I live in a small, close community. Houma, Louisiana is a town where your neighbors are always there for you through thick and thin. Together we’ve endured hardships , celebrated joyful events, and weathered storms. Now, we are facing a pandemic, and must find a way to do that together, even when we are apart and kept at a distance.
This town has been my home for my whole life and my father and grandfather lived here before me. From the excitement of Mardi Gras parades to the aftermath of Katrina, I know that our community can get through the hardships ahead.
I am the CEO one of the largest private employers in Houma: Cenac Marine Services and Cenac Companies, Main Iron Works. When the Novel Coronavirus reached the U.S. and national, state, and local governments began to take action to prevent its spread, we immediately took precautions to protect our workers and community. We severely limited all outside visitors to our facilities and ensured that everyone felt comfortable self-quarantining if necessary. While I focused on ensuring the safety of Cenac employees and families, I watched the news to determine how I could best ensure safety. I knew that if things continued along the path they were going, the city I loved would be impacted severely.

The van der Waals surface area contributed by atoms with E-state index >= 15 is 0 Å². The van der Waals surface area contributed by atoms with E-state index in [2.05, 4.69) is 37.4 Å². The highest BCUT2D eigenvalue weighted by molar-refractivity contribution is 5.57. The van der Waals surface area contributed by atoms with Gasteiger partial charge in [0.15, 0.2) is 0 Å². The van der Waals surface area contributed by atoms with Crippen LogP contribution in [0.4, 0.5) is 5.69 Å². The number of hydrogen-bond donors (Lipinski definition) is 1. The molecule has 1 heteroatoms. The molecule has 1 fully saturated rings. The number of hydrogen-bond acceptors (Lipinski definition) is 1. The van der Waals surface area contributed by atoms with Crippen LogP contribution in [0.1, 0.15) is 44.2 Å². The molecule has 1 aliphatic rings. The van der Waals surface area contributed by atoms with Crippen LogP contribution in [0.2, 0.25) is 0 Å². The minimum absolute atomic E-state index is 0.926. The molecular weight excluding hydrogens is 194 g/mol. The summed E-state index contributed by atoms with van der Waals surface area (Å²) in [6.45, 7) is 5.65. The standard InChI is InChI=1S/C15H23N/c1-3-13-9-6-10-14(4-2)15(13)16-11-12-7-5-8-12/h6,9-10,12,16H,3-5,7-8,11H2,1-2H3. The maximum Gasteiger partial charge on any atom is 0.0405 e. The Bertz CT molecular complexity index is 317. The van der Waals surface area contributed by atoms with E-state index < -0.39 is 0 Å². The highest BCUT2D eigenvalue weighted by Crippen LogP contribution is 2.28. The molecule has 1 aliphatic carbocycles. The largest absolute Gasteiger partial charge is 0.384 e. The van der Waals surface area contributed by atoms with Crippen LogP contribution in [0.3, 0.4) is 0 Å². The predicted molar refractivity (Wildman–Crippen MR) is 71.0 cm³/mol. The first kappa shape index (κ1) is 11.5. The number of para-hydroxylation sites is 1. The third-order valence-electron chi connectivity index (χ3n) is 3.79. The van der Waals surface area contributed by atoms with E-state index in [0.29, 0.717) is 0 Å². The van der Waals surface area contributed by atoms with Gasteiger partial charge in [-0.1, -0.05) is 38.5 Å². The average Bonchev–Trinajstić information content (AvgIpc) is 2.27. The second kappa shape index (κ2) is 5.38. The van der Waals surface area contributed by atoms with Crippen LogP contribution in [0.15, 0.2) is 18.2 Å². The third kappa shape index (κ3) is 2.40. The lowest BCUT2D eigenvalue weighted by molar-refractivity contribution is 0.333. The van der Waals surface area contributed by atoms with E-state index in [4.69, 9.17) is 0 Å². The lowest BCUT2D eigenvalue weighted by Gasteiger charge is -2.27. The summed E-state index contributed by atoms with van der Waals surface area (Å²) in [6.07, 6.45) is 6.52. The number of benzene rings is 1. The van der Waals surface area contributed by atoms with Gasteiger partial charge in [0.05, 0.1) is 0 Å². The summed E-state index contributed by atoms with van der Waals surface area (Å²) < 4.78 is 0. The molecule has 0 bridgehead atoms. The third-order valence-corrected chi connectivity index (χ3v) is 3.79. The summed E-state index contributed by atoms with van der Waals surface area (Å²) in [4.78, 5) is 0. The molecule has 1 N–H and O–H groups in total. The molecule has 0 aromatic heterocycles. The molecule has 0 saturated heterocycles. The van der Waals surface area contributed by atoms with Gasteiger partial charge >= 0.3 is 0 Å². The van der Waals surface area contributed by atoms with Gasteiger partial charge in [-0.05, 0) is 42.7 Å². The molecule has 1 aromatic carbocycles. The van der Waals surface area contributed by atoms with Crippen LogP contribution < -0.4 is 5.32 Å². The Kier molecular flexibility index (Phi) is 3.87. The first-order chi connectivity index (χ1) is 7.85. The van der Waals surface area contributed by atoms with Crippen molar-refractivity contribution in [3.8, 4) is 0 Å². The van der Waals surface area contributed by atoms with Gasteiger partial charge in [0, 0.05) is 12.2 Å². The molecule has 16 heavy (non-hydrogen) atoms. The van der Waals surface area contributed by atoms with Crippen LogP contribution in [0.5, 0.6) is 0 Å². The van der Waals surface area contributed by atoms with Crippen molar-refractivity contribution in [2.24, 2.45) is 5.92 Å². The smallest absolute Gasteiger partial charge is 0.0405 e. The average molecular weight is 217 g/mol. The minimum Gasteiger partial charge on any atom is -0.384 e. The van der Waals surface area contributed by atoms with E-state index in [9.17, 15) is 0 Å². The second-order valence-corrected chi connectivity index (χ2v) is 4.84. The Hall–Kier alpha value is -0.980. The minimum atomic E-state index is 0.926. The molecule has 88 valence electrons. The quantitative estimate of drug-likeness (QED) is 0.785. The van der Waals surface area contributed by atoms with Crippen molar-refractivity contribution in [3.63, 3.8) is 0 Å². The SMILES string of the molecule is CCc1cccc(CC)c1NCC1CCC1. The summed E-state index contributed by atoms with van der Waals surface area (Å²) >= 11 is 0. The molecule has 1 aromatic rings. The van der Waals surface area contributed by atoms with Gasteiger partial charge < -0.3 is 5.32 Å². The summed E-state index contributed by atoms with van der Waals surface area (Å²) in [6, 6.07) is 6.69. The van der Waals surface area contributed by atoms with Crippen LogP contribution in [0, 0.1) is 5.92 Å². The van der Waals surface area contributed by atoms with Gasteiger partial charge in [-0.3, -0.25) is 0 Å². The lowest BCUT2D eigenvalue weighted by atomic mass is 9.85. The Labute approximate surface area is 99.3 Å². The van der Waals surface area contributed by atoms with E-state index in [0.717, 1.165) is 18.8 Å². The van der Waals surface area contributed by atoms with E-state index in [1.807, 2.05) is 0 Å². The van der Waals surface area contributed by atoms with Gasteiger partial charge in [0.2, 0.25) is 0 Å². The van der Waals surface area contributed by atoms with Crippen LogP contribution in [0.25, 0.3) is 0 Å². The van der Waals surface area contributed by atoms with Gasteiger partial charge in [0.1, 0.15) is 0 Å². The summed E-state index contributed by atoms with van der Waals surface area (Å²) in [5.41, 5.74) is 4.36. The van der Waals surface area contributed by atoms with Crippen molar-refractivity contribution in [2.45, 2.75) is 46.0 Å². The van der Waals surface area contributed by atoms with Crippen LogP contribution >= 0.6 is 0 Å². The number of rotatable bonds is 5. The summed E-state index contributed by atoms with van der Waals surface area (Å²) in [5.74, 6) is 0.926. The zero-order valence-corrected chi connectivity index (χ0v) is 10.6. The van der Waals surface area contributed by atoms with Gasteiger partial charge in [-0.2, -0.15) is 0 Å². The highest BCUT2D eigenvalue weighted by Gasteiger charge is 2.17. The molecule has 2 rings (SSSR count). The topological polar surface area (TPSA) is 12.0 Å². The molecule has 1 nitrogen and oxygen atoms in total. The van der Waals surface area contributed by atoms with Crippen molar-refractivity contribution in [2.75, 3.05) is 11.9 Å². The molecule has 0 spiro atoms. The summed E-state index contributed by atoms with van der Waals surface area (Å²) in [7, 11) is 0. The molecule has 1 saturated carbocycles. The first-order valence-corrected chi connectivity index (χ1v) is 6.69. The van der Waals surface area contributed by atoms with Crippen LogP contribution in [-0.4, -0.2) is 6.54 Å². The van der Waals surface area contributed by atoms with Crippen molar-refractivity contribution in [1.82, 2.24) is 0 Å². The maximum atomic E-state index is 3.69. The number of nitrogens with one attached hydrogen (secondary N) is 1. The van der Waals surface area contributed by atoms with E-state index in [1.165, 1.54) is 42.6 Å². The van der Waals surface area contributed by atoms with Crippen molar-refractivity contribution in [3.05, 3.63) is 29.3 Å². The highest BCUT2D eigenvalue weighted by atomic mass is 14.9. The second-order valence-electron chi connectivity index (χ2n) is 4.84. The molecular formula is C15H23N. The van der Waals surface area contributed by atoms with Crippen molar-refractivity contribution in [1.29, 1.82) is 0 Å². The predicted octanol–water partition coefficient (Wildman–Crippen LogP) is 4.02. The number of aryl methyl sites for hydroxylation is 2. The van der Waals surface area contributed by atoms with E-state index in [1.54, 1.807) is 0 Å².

As of last Sunday, Terrebonne and Lafourche parishes have each reported several cases of COVID-19 and we have all been told to stay at home as much as possible. Louisiana, according to Governor John Bel Edwards, is experiencing the fastest growth of new coronavirus cases in the world. While I worry about Terrebonne and Lafourche parishes, and the whole state of Louisiana, I know we are not helpless. Because our community is strong and willing to pull together, I know that Houma is going to be ok. In that spirit, I signed a pledge, along with thousands of other CEOs, to take bold action in combatting the spread of coronavirus. I committed to incorporate a work-from-home environment where possible, support first responders and healthcare workers, ask employees not to host or attend social events, and commit time to supporting state and local communities.
We have done all of this at Cenac, and I hope fellow business in Terrebonne and Lafourche parishes will do the same. As we work together to ensure that our employees have everything they need to stay safe, we must also ensure that their families and vulnerable members of our community are also protected.
According to a new Brookings study, 29% of Houma jobs are at high risk. This is a scary prospect, but it isn’t inevitable. There are ways that people in Houma can help each other pull through:
Louisiana and Houma are facing a lot of challenges right now, but there is a lot we can do to help our neighbors get through this. For nearly 80 years my company has been based here in Houma and Cenac is committed to the safety and health of our employees and the community. Together, we will weather this storm.